Roy: Ohio farmers need natural gas now and in the future
September 3, 2020
Toledo Blade – The staggering impact of the coronavirus pandemic on Ohio alone can be illustrated through a variety of stats: about 125,000 infected with more than 4,000 people having succumbed to the virus. Jobless claims are staggering, with thousands of Ohioans still waiting on compensation claims to be approved.
As we slowly pick up the pieces, repairing the damage to our economy should be a critical priority for lawmakers. It will also, no doubt, be the focus of November’s presidential election with President Trump and former Vice President Joe Biden vying for who is the right candidate to steer the economy back to prosperity.
Doing so will be a tall task for the victor, as coronavirus has wrecked critical sectors that drive America’s economy. In particular, the nation’s farmers — already struggling for survival — have felt the ripple effects of the pandemic, with demand for agricultural products dropping as restaurants, hotels, and schools shut down. Ohio, home to nearly 75,000 farms, is no exception. According to a University of Missouri Food and Agricultural Policy Research Institute report, this year crop prices are projected to decline by as high as 10 percent and livestock prices by 12 percent. All told, net farm income will drop by around $20 billion in 2020.
There has been some relief, but it is the longer-term policies that will truly be make or break for our farmers. And calls by several lawmakers to ban natural gas production, known as hydraulic fracturing, falls firmly in the latter category, given that natural gas provides between one-third and one-half of the traditional energy used by American farmers. In fact, it is an ideal energy source for agriculture: versatile, affordable, and a low carbon footprint.
The repercussions of implementing such a ban would reverberate throughout the agricultural sector as natural gas prices would skyrocket by an astounding 324 percent. Those higher prices would be a crippling blow as energy costs can account for as much as 48 percent of total production costs for crops. The increased costs in wheat, corn, and soybean farming — 64 percent, 54 percent, and 48 percent respectively — would contribute to annual farm income loss of over $25 billion.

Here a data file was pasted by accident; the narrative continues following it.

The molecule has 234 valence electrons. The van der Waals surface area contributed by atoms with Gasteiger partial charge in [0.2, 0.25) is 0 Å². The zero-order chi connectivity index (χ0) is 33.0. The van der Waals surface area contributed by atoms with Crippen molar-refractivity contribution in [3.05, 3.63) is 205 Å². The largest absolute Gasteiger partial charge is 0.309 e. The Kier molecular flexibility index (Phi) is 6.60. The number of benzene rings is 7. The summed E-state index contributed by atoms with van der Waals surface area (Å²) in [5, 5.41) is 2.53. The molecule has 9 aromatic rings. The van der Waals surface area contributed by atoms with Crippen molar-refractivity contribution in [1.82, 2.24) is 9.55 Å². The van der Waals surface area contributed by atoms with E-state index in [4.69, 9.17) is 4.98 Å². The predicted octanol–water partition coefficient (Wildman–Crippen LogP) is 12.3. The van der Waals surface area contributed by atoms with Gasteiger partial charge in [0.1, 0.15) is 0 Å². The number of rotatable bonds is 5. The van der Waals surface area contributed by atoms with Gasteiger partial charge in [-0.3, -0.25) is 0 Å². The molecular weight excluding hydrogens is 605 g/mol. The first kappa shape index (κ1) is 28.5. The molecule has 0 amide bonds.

Not to mention, one report indicated the state could lose more than 500,000 jobs in 2022 if a ban on hydraulic fracturing was implemented.
For farmers here in Ohio and across the nation, the combination of higher costs and lost income could be lethal, leading to less production or, worse, closure. For every acre no longer in production or for every farmer forced to sell their land because they cannot remain profitable, it is one less acre and one less farm producing food. The impact would be felt throughout the food supply chain all the way down to the dinner table.
Importantly, many discount and ignore the role natural gas has played in making the U.S. a global leader in reducing greenhouse gas emissions. According to the International Energy Agency, the U.S. once again led the world in reducing energy-related CO₂ emissions in 2019. The reality is renewable energy that is becoming increasingly more competitive can’t do it alone. Natural gas is already helping the United States meet climate targets and is essential for any clean energy future.
Like other sectors of our economy, it is going to take time for farms to recover; therefore, it’s critical that policymakers refrain from policies which hinder that process. Policies that restrict our acquisition and utilization of natural gas — like a ban on fracking or restricting community hookups to natural gas — would do just that for Ohio’s farmers by targeting a secure, clean, and affordable energy source they rely on to run their operations and their homes.
Farmers play a vital and essential role in our nation and have continued to persevere, despite adverse circumstances. In these unprecedented times, they deserve a helping hand, not another knock-back.
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